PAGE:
Venous occlusive disease is a leading cause of irreversible vision loss, yet trends and risk factors for the condition are largely understudied. New research suggests that the onset of vein occlusion could differ based on age, gender and laterality. The study investigated possible associations by observing all cases diagnosed as RVO in the Academy of Ophthalmology’s IRIS Registry between 2013 and 2017, which included over 1.2 million events. The subtypes were categorized as either retinal artery occlusion (RAO) or retinal vein occlusion (RVO).
Age is a well-known risk factor for retinal vascular occlusion, so it’s no surprise that the incidence of the disease was found to increase with age regardless of the subtype for RAO and RVO. However, the study may have identified some potential subtype-specific disease onset differences associated with laterality and gender.
The study observations indicated a left-eye preference in most subtypes of RVO, except branch retinal vein occlusion (BRVO). A right-eye preference was observed for arterial occlusions. Though most people are right-eye dominant, this can’t be the only explanation for this laterality preference, since venous occlusion was not apparent with the same right-eye preference in observed patients. The researchers noted another possible explanation: “There is a pathophysiologic reason to expect that arterial occlusions would present more commonly in the right eye, as the emboli from the heart would be more likely to block the right central retinal artery,” they wrote in their paper. Laterality preferences do exist, depending on subtype; now, it’s just a matter of conducting further studies to pin down the unique reasons why.
All retinal vascular occlusion subtypes, with the exception of venous engorgement, were found to have a significantly higher unilateral than bilateral onset rate. If a patient does present with bilateral retinal vascular occlusion, it is likely that one eye may have already had impending or partial occlusion of retinal veins that was asymptomatic and latent, which is why both eyes may end up being diagnosed at once.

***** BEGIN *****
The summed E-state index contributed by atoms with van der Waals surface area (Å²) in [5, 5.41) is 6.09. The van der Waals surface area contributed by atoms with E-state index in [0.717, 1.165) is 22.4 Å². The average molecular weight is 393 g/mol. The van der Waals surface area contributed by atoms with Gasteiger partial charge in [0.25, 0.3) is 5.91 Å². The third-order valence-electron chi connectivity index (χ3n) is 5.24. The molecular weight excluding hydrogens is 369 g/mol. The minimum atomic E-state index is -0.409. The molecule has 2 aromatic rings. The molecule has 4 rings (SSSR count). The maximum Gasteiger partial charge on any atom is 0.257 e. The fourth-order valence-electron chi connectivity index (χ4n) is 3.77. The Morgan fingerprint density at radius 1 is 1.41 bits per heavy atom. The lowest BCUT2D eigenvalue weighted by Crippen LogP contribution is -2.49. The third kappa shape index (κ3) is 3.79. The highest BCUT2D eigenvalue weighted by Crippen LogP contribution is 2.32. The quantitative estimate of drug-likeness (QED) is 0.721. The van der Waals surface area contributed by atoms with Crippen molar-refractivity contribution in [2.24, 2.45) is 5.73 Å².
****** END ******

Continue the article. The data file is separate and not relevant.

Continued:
Gender may also be linked to differences in RVO onset. Men made up a slightly lower percentage of cases compared to women (48.2% and 51.8%, respectively). Though this statistic in itself is not significant, there were several notable gender differences among the subtypes of the disease. Partial retinal artery occlusion, branch retinal artery occlusion, central retinal artery occlusion and central retinal vein occlusion were more prevalent in men. For women, transient retinal artery occlusion, venous engorgement and BRVO were more common.
Subtype-specific differences related to gender and ocular laterality can be observed in patients with vein occlusion, but further research is needed to determine exactly how these factors affect disease onset. Paying attention to the trends of a patient’s subtype could help to explain the risk factors that led to their diagnosis and provide more individualized treatment. Warning patients who may be at a higher risk of developing occlusive events helps to educate and inform them about how crucial it is to be proactive with proper eye care and regular office visits to help preserve eye health.
Li Y, Hall NE, Pershing S, et al. Age, gender and laterality of retinal vascular occlusion: a retrospective study from the IRIS registry. Ophthalmology Retina. May 12, 2021. [Epub ahead of print.]